Why Religion Doesn’t Matter (September 2002)

Religious journalists, particularly the very conservative and fundamentalist, love to portray the USA as a spiritual battleground. In their world, the godly are in constant battle against broad contempt for religion and the resulting moral decay. The foes of the righteous are academia, the media and the government. If you believed everything that they wrote along these lines, you couldn’t help but conjure up an image of a Christian family barricaded inside their home while drunken atheists loot and burn their neighborhood. A little research shows, however, that crime is at historic lows and the traditional bellwether of the nation’s moral fiber, teenage pregnancy, is also at a record low and still declining.

That’s why I read with interest a recent profile of respected religious scholar Huston Smith and his new book, Why Religion Matters. What would a more liberal commentator have to say on these matters, I wondered? After all, someone like Smith, author of the bestselling The World’s Religions, would be more likely to receive a sympathetic ear from the more reasonable quarters of the public and the media.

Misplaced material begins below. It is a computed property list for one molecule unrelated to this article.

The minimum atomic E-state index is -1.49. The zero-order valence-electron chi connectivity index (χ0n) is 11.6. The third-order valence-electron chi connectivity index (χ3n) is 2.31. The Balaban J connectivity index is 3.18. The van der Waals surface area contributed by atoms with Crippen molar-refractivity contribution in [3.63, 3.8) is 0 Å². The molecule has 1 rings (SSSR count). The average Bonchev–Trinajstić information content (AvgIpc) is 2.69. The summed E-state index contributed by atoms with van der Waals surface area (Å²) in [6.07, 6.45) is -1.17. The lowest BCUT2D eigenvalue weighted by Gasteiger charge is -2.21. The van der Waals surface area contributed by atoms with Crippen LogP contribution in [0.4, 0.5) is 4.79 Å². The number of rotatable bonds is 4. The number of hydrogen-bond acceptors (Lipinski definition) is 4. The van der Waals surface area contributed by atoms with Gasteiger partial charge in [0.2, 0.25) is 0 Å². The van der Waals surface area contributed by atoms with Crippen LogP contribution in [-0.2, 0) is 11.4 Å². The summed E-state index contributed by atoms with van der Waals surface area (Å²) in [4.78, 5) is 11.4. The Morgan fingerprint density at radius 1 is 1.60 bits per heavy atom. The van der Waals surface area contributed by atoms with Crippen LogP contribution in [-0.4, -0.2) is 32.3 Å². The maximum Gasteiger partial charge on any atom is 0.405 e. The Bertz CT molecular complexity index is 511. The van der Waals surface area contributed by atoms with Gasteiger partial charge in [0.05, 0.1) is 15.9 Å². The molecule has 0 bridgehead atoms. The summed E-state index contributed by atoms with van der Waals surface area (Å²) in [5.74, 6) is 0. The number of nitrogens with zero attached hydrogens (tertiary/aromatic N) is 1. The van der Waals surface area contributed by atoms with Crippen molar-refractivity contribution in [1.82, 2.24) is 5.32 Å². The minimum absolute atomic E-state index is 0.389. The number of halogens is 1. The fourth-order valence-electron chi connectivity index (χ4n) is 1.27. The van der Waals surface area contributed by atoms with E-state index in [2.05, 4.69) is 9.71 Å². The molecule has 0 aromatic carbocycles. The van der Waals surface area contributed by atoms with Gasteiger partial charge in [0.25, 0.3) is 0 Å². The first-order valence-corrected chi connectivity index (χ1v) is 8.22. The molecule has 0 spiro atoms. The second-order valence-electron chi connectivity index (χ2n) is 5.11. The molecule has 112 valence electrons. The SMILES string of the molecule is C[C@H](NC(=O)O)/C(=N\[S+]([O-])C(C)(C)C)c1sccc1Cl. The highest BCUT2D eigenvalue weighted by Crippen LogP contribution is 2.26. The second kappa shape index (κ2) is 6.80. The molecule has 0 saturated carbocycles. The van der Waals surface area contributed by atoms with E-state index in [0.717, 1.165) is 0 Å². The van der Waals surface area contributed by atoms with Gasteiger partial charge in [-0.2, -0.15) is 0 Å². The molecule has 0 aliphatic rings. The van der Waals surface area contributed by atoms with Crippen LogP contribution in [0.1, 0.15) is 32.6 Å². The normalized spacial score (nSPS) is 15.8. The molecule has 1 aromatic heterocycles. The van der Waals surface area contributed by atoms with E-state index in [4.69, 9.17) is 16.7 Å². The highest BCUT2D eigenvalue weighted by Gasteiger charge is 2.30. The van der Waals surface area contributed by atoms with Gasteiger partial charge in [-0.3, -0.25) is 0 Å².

Reading the book, I was surprised at how familiar it sounded. Like the others, Smith alleges that we are in the midst of a moral and spiritual crisis, which he extends to the media, government, education, the law and almost every other facet of society. Combined with his attacks on freethought, it soon becomes apparent that his message is subtler but just as pernicious as all the others.

Setting himself up as a defender of the human spirit, he rails against the scientific worldview (which he labels “scientism”) and the evils of secular schools biased towards evolution. For example, after having the phrase “unsupervised, impersonal” removed from the National Association of Biology Teachers’ definition of religion, he went on to suggest the following be given to students:

“There is so much that we still do not know that plenty of room remains for you to fill in the gaps with your own philosophic or religious convictions.” The fact that something so blatantly anti-science could be suggested in earnest would anger one if it came at the suggestion of Pat Robertson, but from Smith–a man consulted by the NABT once before–it is doubly alarming.